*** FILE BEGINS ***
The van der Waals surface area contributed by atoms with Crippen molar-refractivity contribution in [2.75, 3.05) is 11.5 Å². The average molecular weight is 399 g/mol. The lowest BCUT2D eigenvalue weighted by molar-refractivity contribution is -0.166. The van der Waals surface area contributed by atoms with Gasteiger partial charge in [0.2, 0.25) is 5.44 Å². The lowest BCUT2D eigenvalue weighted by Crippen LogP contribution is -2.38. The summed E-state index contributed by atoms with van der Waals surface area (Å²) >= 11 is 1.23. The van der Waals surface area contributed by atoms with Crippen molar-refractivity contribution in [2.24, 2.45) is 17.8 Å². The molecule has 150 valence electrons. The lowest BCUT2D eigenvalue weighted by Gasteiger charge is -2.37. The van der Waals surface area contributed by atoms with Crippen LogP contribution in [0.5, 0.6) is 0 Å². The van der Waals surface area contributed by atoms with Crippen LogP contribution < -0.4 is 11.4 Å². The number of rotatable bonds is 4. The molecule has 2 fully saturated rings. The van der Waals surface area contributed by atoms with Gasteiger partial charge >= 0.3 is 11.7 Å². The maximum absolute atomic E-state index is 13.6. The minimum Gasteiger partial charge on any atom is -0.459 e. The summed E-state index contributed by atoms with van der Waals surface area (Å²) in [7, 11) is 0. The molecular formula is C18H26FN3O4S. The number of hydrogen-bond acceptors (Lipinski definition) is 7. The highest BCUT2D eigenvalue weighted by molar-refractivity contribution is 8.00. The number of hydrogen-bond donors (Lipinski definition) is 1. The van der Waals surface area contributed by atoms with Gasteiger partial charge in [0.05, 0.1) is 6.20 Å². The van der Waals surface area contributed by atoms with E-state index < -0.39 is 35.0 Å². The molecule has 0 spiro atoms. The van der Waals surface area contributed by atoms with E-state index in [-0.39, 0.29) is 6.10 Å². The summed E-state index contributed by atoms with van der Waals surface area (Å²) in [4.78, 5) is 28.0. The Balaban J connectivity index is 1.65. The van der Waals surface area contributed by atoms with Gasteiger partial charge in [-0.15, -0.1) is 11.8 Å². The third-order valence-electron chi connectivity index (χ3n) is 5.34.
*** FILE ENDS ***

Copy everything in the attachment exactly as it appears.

The van der Waals surface area contributed by atoms with Crippen molar-refractivity contribution in [2.75, 3.05) is 11.5 Å². The average molecular weight is 399 g/mol. The lowest BCUT2D eigenvalue weighted by molar-refractivity contribution is -0.166. The van der Waals surface area contributed by atoms with Gasteiger partial charge in [0.2, 0.25) is 5.44 Å². The lowest BCUT2D eigenvalue weighted by Crippen LogP contribution is -2.38. The summed E-state index contributed by atoms with van der Waals surface area (Å²) >= 11 is 1.23. The van der Waals surface area contributed by atoms with Crippen molar-refractivity contribution in [2.24, 2.45) is 17.8 Å². The molecule has 150 valence electrons. The lowest BCUT2D eigenvalue weighted by Gasteiger charge is -2.37. The van der Waals surface area contributed by atoms with Crippen LogP contribution in [0.5, 0.6) is 0 Å². The van der Waals surface area contributed by atoms with Crippen LogP contribution < -0.4 is 11.4 Å². The number of rotatable bonds is 4. The molecule has 2 fully saturated rings. The van der Waals surface area contributed by atoms with Gasteiger partial charge >= 0.3 is 11.7 Å². The maximum absolute atomic E-state index is 13.6. The minimum Gasteiger partial charge on any atom is -0.459 e. The summed E-state index contributed by atoms with van der Waals surface area (Å²) in [7, 11) is 0. The molecular formula is C18H26FN3O4S. The number of hydrogen-bond acceptors (Lipinski definition) is 7. The highest BCUT2D eigenvalue weighted by molar-refractivity contribution is 8.00. The number of hydrogen-bond donors (Lipinski definition) is 1. The van der Waals surface area contributed by atoms with Gasteiger partial charge in [0.05, 0.1) is 6.20 Å². The van der Waals surface area contributed by atoms with E-state index < -0.39 is 35.0 Å². The molecule has 0 spiro atoms. The van der Waals surface area contributed by atoms with E-state index in [-0.39, 0.29) is 6.10 Å². The summed E-state index contributed by atoms with van der Waals surface area (Å²) in [4.78, 5) is 28.0. The Balaban J connectivity index is 1.65. The van der Waals surface area contributed by atoms with Gasteiger partial charge in [-0.15, -0.1) is 11.8 Å². The third-order valence-electron chi connectivity index (χ3n) is 5.34.